Tips on Increasing Your FICO Score for Home Buying
The home buying process doesn't start with getting pre-approved by a lender or with choosing a real estate agent. In reality, the home buying process starts with your finances. To make your goal of homeownership realized, you must consider your FICO score along with the type of loan for which you'll qualify in Auburn, New York.
A FICO score is a review of your years of credit history based on a model developed by Fair Isaac and Company. Most people usually have a score of 600, but scores are tiered from 300 to 850. Even though more people these days are experiencing job loss and delinquent credit cards, FICO scores aren't necessarily adjusted "on a curve." A low score is just that and often means you can't get credit extended to you in the form of a mortgage loan. Some of the factors in summing up your FICO score are:
- Credit Inquiries — Do you have too many open accounts?
- Types of Credit — Do you have a healthy mix of credit cards and loans?
- Payment History — Do you pay your bills on time ?
- Credit to Debt Ratio — How much do you owe versus your available credit?
In reviewing your credit history, you'll find that you actually have three reports. Experian, Equifax and TransUnion — three of the major credit reporting agencies — use a slightly different models to determine your credit rating. FICO is used by Experian. Equifax's model is called BEACON and TransUnion uses EMPIRICA. This means you have three scores, one for each bureau.
When you apply for a mortgage or any other loan, lenders want to make sure that extending a loan to you isn't a risk. Your credit score gives lenders an insight into what type of borrower you'd be based solely on your credit history. You'll need a score of at least 700 to get a decent interest rate. If your score is lower, you can still qualify for a loan, but the interest accumulated in the long run could be more than double that of someone having a higher FICO score.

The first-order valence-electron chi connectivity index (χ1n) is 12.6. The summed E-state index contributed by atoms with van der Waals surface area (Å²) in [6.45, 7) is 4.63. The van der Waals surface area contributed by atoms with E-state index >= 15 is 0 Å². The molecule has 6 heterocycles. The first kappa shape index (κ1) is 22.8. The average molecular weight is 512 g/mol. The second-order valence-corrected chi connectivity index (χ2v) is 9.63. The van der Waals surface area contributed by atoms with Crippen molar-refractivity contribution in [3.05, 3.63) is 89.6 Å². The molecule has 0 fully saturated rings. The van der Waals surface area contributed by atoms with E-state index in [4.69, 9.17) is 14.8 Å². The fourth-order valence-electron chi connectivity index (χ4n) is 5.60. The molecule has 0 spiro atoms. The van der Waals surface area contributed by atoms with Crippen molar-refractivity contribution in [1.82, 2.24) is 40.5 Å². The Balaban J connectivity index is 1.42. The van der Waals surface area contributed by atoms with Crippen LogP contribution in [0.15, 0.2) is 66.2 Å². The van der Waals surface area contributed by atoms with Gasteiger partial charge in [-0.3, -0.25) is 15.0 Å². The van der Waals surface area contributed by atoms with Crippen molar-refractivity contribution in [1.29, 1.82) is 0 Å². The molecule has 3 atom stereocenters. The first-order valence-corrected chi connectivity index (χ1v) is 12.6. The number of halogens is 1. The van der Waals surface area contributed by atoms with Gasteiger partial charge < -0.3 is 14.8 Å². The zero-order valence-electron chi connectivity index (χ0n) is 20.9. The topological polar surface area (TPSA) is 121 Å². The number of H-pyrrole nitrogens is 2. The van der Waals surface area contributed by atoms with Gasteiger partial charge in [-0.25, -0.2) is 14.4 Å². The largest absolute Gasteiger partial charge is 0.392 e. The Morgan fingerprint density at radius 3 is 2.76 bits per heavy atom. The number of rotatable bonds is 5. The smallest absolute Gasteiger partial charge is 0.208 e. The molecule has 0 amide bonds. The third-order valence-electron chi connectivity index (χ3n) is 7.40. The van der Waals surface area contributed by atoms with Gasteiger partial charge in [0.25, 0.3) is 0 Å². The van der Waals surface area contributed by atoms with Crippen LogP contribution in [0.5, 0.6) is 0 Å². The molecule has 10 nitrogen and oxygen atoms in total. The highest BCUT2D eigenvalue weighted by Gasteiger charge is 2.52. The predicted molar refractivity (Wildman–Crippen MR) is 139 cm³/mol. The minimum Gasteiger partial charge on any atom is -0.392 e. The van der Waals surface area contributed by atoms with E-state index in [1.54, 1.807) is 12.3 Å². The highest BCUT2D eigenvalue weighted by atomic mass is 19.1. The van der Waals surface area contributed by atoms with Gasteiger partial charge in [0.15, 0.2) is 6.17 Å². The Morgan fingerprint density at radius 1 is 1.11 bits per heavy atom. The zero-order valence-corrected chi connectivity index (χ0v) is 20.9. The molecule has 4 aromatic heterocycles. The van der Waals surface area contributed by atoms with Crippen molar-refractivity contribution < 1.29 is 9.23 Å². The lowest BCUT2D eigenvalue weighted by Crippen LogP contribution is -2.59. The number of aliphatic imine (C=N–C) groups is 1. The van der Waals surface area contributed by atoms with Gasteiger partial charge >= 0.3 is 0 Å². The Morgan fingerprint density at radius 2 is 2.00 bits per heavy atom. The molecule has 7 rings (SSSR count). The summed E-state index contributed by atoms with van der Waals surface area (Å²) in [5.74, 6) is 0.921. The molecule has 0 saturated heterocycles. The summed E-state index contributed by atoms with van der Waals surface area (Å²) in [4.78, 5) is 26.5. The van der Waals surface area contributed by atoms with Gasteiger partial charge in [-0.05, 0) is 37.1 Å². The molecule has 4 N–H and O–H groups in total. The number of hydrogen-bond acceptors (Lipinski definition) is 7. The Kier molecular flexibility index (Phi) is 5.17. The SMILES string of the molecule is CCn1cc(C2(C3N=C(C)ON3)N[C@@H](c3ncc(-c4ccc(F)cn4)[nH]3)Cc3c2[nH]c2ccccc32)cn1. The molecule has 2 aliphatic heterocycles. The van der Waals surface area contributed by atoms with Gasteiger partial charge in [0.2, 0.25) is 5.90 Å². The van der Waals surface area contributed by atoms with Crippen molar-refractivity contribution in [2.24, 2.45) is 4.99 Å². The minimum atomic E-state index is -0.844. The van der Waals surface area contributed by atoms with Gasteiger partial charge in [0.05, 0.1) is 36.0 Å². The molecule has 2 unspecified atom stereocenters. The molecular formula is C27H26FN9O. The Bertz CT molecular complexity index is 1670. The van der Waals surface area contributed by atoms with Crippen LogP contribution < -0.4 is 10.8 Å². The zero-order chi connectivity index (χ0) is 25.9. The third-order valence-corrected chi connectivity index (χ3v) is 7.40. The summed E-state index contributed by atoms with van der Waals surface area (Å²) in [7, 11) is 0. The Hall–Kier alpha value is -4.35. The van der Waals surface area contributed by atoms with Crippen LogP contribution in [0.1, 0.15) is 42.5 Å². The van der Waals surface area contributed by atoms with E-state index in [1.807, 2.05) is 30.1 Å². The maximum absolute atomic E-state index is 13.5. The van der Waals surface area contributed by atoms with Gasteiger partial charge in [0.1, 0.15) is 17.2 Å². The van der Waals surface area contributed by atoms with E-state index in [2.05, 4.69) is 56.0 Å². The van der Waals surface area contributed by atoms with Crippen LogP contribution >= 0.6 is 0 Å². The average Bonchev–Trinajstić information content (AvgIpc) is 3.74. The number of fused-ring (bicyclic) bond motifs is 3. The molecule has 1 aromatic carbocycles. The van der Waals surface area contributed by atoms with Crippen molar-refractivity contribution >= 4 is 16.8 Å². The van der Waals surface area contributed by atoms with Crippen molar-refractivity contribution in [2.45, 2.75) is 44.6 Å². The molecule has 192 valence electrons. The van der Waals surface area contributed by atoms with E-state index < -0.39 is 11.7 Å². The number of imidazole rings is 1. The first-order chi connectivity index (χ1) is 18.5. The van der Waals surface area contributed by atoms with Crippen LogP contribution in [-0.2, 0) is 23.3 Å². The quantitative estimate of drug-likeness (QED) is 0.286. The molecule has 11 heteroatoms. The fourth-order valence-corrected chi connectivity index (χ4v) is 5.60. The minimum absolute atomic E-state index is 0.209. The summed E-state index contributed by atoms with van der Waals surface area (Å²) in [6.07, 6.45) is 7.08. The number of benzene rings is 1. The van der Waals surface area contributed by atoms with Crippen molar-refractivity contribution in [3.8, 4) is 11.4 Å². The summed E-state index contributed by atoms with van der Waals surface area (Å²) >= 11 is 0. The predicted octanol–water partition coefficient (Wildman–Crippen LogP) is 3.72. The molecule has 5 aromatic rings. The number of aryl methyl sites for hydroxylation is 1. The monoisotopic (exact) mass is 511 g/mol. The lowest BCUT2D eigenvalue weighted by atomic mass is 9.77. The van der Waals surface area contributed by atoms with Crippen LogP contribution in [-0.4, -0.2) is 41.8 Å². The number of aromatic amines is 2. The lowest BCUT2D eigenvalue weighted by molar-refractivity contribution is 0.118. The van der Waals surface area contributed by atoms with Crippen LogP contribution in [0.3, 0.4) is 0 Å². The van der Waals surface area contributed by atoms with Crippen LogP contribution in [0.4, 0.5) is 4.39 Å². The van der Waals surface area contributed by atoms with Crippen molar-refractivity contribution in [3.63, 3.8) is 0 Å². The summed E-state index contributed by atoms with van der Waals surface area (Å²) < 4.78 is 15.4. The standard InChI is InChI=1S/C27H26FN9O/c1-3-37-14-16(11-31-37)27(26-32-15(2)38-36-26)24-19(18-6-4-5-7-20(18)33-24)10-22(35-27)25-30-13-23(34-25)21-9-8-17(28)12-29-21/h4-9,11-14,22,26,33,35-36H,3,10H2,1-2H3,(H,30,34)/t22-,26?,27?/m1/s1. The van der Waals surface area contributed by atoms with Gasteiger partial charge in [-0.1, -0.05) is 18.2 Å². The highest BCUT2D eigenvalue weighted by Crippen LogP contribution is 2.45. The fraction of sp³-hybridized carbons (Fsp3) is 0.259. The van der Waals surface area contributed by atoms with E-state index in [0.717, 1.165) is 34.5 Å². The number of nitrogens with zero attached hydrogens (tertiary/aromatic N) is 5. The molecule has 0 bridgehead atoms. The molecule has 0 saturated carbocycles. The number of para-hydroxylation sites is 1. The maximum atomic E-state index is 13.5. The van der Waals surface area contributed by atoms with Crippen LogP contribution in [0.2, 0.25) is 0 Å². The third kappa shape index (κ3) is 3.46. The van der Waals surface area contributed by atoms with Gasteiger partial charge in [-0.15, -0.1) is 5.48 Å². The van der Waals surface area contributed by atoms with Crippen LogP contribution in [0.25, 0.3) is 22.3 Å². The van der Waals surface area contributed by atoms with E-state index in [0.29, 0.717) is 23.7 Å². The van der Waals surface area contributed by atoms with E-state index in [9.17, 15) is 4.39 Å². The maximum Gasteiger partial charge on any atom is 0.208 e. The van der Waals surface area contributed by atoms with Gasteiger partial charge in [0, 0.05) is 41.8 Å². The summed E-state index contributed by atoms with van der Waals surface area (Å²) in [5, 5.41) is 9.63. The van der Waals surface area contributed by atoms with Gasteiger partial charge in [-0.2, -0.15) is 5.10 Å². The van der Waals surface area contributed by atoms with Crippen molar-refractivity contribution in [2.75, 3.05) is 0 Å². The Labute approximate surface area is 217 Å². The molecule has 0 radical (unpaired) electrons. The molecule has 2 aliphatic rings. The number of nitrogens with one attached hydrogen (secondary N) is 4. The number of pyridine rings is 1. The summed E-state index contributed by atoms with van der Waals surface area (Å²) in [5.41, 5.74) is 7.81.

We're used to working with all tiers of FICO scores. Call us at (315) 258-9147 and we can help you get on the right track to the home of your dreams.
How do you obtain a higher score? Building your FICO score takes time. It can be rare to make a significant change in your FICO score with quick fixes, but your score can improve in a year or two by monitoring your credit report and by using your credit wisely. The best way to do this is to know your FICO score. Here are some methods to improve your credit score:
- Use your credit. Whether you have older cards, or are just getting started with credit, be sure to use your cards so that your accounts stay active. But, make sure you pay them off in one or two payments.
- Pay on time. Delinquent payments drastically lower your credit score. It's where people who have recently experienced job loss see the biggest dip in their credit score. Yes, it takes longer to restore your credit this way, but it's the surest way to prove that you're responsible enough to make payments to a lender.
- Correct your credit report. If you discover incorrect items on your credit report, write to the bureau requesting that the item be removed. If you have a common name or the same name as a family member, you'll want to pay extra attention to make sure the activity reported is correct.
- Spread your debt around. At first, this doesn't seem like a good idea. But, you want to avoid of having one card that is maxed out and have your remaining cards at a zero balance. It's better to have each of your cards at about 25% of their credit limit than to have the most of your debt taking up the balance one card.
- Chain store cards and gas cards. For those who have non-existent credit or low credit, chain store credit cards and gas credit cards are ways to begin your credit history, increase your spending limits and have a solid payment history, which will raise your credit. You must always avoid carrying a high balance for more than a couple of billing cycles because these types of cards usually have a steeper interest rate.
Knowing the ways you can build up your FICO score, you can move toward becoming a homeowner. Keep in mind that when you're ready to apply for a loan to purchase a home, you'll want to keep your lender applications within a two-week window to avoid adverse effects on your credit score. With the help of Lake Country Real Estate, Inc., the loan application process can be a stress-free experience so you, too, can achieve home ownership.
Learn more about FICO scores at myFICO.com, Fair Isaac's informational site and you can review all of your credit reports for free each year at annualcreditreport.com. And, for a small payment, you can get your FICO score from each bureau on their websites: equifax.com, experian.com and transunion.com.